Topeka Rep. Todd Tiahrt kicked off his campaign Saturday for the Senate in 2010, jumping into a clash with fellow Rep. Jerry Moran that some Republicans had hoped wouldn’t occur.
They’re seeking the seat held by GOP Sen. Sam Brownback, who’s running for governor. Tiahrt (TEE’-hart), from Goddard, has represented the Wichita-centered 4th Congressional District since 1995. Moran, from Hays, has held the seat in the rural 1st District since 1997.
Both congressmen acknowledged that their records are similar. But Tiahrt portrayed himself as more tenacious, and Moran suggested that he’s more independent politically.
Some Republicans worry the race will become contentious before the August 2010 primary, create hard feelings among party activists and leave the GOP with a cash-strapped nominee. Many also assume that Gov. Kathleen Sebelius will be the Democratic candidate.
“I would prefer not to have divisive primaries,” Brownback said. “If you look at the history of Kansas Republican Party politics, we’ve generally not been very good at that.”
Tiahrt announced his candidacy during a meeting of 4th District Republicans, part of the Kansas GOP’s convention to mark the anniversary of the admission of Kansas into the Union in 1861.
He started by recalling his first race for Congress in 1994, when he unseated veteran Democratic Rep. Dan Glickman.
“We didn’t have the political establishment with us, did we? All I had was you,” he told the GOP activists.
But Moran and his supporters also were working convention gatherings. He announced his candidacy in November — as soon as he’d won the last of seven easy victories in the GOP-dominated 1st District.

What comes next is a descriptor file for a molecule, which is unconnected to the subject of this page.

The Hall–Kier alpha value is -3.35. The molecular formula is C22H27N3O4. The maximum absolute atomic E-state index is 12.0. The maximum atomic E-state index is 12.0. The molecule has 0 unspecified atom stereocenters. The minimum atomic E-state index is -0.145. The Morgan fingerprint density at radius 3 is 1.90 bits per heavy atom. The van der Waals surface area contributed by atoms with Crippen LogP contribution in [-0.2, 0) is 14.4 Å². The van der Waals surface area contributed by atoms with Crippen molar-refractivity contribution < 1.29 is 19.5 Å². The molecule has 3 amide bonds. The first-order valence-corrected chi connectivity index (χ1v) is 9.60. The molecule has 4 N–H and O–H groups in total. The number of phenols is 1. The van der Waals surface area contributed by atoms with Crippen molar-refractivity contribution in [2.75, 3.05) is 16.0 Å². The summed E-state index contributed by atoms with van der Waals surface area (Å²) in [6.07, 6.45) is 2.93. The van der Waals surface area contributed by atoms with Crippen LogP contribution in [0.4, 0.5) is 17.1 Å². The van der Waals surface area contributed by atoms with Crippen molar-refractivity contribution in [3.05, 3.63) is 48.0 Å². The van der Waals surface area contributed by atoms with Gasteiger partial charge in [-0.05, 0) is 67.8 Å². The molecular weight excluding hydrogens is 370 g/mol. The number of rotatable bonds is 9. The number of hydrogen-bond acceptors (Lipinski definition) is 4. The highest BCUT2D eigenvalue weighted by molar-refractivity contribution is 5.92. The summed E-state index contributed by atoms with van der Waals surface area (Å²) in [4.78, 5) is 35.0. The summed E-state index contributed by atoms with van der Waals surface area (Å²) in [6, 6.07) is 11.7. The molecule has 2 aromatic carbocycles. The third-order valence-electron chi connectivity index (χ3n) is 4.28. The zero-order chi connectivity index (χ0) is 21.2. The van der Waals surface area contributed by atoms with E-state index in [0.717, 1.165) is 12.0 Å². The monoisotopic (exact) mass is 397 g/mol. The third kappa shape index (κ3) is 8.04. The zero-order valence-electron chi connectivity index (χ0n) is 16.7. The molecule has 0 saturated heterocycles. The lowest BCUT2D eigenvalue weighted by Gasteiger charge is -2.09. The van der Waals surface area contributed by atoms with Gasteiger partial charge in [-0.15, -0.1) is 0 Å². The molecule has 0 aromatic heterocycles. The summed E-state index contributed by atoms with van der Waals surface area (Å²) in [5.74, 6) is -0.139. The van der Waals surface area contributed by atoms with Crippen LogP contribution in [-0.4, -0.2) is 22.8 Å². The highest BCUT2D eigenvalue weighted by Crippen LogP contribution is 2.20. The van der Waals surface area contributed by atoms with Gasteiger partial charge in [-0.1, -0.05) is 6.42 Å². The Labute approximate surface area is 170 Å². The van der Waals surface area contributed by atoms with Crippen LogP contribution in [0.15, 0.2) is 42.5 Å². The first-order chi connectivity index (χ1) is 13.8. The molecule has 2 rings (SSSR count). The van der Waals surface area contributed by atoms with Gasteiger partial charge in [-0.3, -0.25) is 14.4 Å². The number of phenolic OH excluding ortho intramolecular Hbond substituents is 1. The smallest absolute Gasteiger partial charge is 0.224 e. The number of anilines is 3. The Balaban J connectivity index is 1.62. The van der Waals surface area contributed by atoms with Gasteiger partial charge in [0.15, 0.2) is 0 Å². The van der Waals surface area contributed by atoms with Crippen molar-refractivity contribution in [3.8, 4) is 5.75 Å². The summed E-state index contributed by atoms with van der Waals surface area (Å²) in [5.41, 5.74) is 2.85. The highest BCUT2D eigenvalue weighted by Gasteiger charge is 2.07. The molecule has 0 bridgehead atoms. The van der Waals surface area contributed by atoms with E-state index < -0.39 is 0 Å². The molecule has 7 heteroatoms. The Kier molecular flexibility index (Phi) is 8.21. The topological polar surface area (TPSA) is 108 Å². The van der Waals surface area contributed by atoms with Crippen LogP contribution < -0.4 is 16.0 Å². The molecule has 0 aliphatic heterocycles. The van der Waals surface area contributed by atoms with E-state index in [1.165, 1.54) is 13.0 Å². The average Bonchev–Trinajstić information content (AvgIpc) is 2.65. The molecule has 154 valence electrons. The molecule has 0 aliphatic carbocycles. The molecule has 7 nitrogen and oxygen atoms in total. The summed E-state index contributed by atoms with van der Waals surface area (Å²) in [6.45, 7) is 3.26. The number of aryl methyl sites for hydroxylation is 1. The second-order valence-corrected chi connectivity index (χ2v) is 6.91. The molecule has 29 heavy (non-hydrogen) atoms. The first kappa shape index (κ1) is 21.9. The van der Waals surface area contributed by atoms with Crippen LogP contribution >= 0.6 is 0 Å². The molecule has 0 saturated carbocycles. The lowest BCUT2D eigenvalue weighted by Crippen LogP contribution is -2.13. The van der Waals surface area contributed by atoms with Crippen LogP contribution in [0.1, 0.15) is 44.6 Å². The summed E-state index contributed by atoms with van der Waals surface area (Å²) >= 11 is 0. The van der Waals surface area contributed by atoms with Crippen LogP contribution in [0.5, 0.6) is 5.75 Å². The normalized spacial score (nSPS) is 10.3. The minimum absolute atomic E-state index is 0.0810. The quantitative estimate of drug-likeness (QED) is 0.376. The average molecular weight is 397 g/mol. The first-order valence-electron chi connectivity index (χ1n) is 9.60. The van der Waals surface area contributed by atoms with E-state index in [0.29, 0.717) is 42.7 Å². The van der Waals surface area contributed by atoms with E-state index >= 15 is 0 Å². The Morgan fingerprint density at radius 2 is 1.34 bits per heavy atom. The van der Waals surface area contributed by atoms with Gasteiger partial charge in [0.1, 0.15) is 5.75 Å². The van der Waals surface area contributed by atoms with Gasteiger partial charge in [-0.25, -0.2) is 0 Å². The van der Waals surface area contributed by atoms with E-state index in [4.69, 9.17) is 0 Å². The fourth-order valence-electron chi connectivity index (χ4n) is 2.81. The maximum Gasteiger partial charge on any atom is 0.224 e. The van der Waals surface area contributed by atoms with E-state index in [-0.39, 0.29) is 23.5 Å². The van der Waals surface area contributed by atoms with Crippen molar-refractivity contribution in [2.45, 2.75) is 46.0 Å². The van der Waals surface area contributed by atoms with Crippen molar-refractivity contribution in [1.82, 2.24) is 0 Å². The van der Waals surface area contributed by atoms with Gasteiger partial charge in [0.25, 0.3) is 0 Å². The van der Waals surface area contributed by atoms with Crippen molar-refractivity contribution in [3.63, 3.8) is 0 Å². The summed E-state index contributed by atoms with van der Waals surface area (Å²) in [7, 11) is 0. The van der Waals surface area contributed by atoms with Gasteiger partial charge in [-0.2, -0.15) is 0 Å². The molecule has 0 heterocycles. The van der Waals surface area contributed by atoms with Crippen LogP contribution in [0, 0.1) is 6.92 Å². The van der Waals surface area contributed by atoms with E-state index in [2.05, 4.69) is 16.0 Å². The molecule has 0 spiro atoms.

Moran begins their race with a fund raising advantage, thanks to years of easy congressional contests.
Federal Election Commission records show he transferred more than $2.4 million from his House campaign fund to his Senate campaign in November. Tiahrt hasn’t filed the necessary paperwork with the FEC to establish a Senate campaign, but he still had almost $913,000 in campaign funds in his House account after his last election.
Tiahrt wasn’t put off by Moran’s advantage, telling reporters that his goal is to close the fund raising gap this year. “I’ve had tough races in the past,” he said.
Brownback probably would have won a third Senate term in 2010, given the state’s Republican heritage. But Brownback pledged to serve only two-full terms after winning his seat in a special election in 1996.
Brownback hasn’t announced publicly that he’s running for governor, but he’s formed a campaign committee and is raising money. Sebelius hasn’t expressed an interest in the Senate race, but Democrats consider her their best candidate.
“It’s unfortunate of our Republican congressmen running against each other,” said state Senate President Steve Morris, of Hugoton. “That will just make it more difficult for us.”
But some Republicans believe a contested primary won’t be as feared and could make the eventual nominee stronger. Outgoing state GOP Chairman Kris Kobach said the eventually nominee get a “running start” on campaigning and more time to get his name before voters.